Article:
By Debra Davis
LOXLEY, Ala., Sept. 28 — U.S. Secretary of Agriculture Sonny Perdue met with south Alabama farmers in Loxley today to learn more about the devastation from Hurricane Sally, which struck Alabama Sept. 16.
The storm dumped more than 20 inches of rain and packed winds estimated at 105 miles per hour as it slowly rumbled through south Alabama. It inflicted heavy damage to what appeared to be an excellent pecan crop and unknown damage to promising harvests of cotton, peanuts and soybeans.
“President Trump very quickly declared these three counties (Baldwin, Escambia and Mobile) as presidential disaster areas, which opened up USDA’s safety nets and disaster programs,” Perdue said.
The secretary said today’s listening session will help make sure USDA appropriates resources and personnel to help farmers as they recover from the storm.
Roundtable members included Alabama Farmers Federation President Jimmy Parnell, Federation State Board member Mark Kaiser of Seminole, Baldwin County Farmers Federation President Hope Cassebaum and Baldwin County Board members Joel Sirmon and Ray Bertolla.
Cassebaum, a third-generation Baldwin County farmer who lives near Lillian, said her farm was heavily damaged by Hurricane Sally. Since the storm, she said much of the work on their farm has been to clear fields so they could continue harvest.
“This storm wasn’t what anyone in our area expected,” said Cassebaum, who said predictions indicated the storm would make landfall farther west and wouldn’t pack such a punch. “Then all of the sudden, it got much worse. We were prepared, just not as much as we would have been. We’re going to survive because this is what we love to do. It’s in our blood, and it’s our way of life. They’ll be a lot of cleanup for a long time.”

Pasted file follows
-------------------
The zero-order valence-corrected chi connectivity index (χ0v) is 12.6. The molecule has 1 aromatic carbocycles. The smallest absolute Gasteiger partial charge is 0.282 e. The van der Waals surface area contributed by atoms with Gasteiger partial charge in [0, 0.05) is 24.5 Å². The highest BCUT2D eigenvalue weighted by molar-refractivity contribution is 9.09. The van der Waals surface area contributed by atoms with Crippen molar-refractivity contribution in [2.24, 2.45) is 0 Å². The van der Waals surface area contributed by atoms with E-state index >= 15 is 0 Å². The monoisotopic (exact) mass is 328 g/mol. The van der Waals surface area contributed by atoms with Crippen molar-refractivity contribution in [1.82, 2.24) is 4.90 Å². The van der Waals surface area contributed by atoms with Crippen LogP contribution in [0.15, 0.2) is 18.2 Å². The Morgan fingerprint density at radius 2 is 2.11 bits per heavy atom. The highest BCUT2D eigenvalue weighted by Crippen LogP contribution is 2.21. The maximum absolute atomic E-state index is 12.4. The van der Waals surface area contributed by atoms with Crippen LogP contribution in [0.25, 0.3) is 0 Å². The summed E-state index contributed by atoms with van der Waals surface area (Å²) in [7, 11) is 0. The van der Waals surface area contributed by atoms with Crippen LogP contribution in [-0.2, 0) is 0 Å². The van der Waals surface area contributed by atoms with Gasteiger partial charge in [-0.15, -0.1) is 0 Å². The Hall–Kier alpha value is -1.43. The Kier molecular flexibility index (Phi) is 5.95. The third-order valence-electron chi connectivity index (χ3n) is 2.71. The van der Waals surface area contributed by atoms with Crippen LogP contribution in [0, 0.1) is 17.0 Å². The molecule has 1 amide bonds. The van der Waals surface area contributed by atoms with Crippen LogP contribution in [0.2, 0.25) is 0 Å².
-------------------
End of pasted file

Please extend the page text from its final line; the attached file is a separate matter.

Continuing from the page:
Farmers said the pecan crop in Mobile and Baldwin counties were all but destroyed this year. However, they appeared more concerned about the significant loss of trees, which will never produce another crop. Some farmers said as many as 40% of their trees were lost to the storm.
Farmers said they are concerned Hurricane Sally will impact both the yields and quality of their cotton, soybeans and peanuts. The extent of damage to those crops will become clearer as harvest begins.
Parnell said the storm was especially bad because farmers appeared to be on track for a good year, possibly an excellent year for all crops. He thanked Perdue for the new hurricane insurance product developed by USDA’s Risk Management Agency (RMA). RMA Director Martin Barbre visited Alabama last year and met with coastal farmers about hurricane risks.
“I’m not sure how many of these farmers have the new hurricane insurance, but for the ones who have it and have talked to me about it, the comments have been nothing but positive. They believe it is really going to help them,” Parnell said.
U.S. Rep. Bradley Byrne, R-Ala., was part of the roundtable as was Alabama Agriculture Commissioner Rick Pate and Gov. Kay Ivey’s Chief of Staff Jo Bonner. Byrne thanked President Trump and Perdue for their quick response to help Alabama farmers.
“I know almost every one of these farmers personally,” said Byrne. “I can tell you there are no finer people in the country. They are the most resilient, and they will come back, but they need our help.”